featured image

Introduction to Qdrant

Getting familiar with qdrant and its functionality.

Yash Worlikar Yash Worlikar Sat Dec 09 2023 4 min read

What is Qdrant?

Qdrant is an open-source vector database optimized for storing, searching, and managing vectors. It can be set up locally, on-premise, and Qdrant Cloud (Qdrant’s SaaS solution). The data is stored in the form of vectors along with an option to store some metadata (known as payload) for each vector.

Exploring the Qdrant Ecosystem

Qdrant is distributed under the Apache-2.0 license so it’s available for both personal and commercial use. It comes with a user-friendly REST API and gRPC interface that makes it very simple to interact with.

Due to its open-source nature, we also have the option to modify the source code to suit our business needs. It’s written in rust so it’s highly reliant and specifically designed for applications that are reliant on vector searches such as image search, similarity search, and anomaly detection.

Qdrant officially supports the client libraries for multiple languages including:

  • Python
  • dotnet (only supports gRPC currently)
  • rust
  • Typescript
  • go

But it’s also possible to generate your client libraries using the available OpenAPI definitions or the protobuff definitions for REST and gRPC API respectively.

Qdrant has native integrations with existing frameworks like Langchain, LlamaIndex, and Microsoft Semantic Kernel making it highly available and very easy to use with your existing stack.

What makes Qdrant unique?

There are multiple reasons that make Qdrant stand out:

  • State-of-the-art search optimization
  • Cloud-native support for distributed deployment and replication
  • Developed in Rust with speed and efficiency in mind
  • Powerful recommendation API with various Strategies and Flexibility:
  • FastEmbed: Embedding Inference library for faster embedding generation.
  • Simple and easy-to-use API making it accessible to developers of all skill levels
  • Open-source allowing community contributions and transparency

Getting Started with Qdrant

We can start a Qdrant instance in multiple ways. For example, you can start a Qdrant server with docker using the following commands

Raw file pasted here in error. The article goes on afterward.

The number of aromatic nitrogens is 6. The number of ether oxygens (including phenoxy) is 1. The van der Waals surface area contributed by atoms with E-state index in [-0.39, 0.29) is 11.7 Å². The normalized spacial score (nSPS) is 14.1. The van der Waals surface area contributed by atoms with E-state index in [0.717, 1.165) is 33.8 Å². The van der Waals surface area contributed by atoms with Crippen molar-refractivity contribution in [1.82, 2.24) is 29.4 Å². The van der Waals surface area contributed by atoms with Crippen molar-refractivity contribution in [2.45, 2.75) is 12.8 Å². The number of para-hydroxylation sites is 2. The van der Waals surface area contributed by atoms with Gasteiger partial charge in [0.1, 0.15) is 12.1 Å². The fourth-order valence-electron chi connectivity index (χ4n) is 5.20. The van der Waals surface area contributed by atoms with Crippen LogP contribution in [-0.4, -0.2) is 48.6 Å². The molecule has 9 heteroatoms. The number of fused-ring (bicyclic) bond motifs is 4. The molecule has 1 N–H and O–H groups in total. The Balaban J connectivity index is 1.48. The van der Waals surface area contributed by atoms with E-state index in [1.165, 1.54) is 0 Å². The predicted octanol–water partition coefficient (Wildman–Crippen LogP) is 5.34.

NOTE: Make sure that docker is running before using these commands

docker pull qdrant/qdrant
docker run -p 6333:6333 -p 6334:6334 \
    -v $(pwd)/qdrant_storage:/qdrant/storage \

This command initiates the Qdrant server, enabling the REST API on port 6333 and the gRPC API on port 6334 along with a permanent storage named “qdrant_storage” in your working directory.

Additionally, the Qdrant server offers a user interface (UI) frontend accessible at localhost:6333/dashboard. This UI allows data visualization and experimentation with the provided REST APIs.

Optionally we could also use the Python client to set up an internal Qdrant instance with either in-memory or persistence storage without using the Qdrant server.

pip install qdrant-client

from qdrant_client import QdrantClient

qdrant = QdrantClient(":memory:") # Create in-memory Qdrant instance, for testing, CI/CD
# OR
client = QdrantClient(path="path/to/db") # Persists changes to disk, fast prototyping
  • We can use either the provided client libraries within a host application or the external APIs to communicate with the server
  • Once a request is received by the server it’s processed internally and the response is sent back.
  • All Qdrant APIs are Idempotent meaning calling the same API multiple times is the same as calling it only once.
  • However, when similar requests with different data are made, the new data typically overwrites or updates the existing information.

Qdrant Database Structure Overview:

A single data item in the storage is called a point. The point consists of a unique ID, the vector data and any other additional information can be stored as payload.

The points cannot be stored directly in the database, they must be stored in a collection. A collection is a data container consisting of a group of points with a predefined vector length and a search metric.

Whenever a query is made against the Qdrant database, we must specify the collection name as points only exist within collections and are isolated from other collections. Qdrant searches the collection for points with similar values. qdrant-database-structure

  • Collection: A named group of points in the database.
  • Point: A record containing the vector with an optional payload.
  • Payload: Any information or metadata associated with a single vector that can be stored in JSON format.


Qdrant is a powerful and versatile vector database that is well-suited for modern applications. Its open-source nature, high performance, and ease of use make it stand out from the competition. With its open-source availability, active community, and extensive documentation, Qdrant offers a compelling choice for anyone looking for robust solution and build the next generation of AI powered applications.

What is Semantic Kernel
Introduction to Vector Databases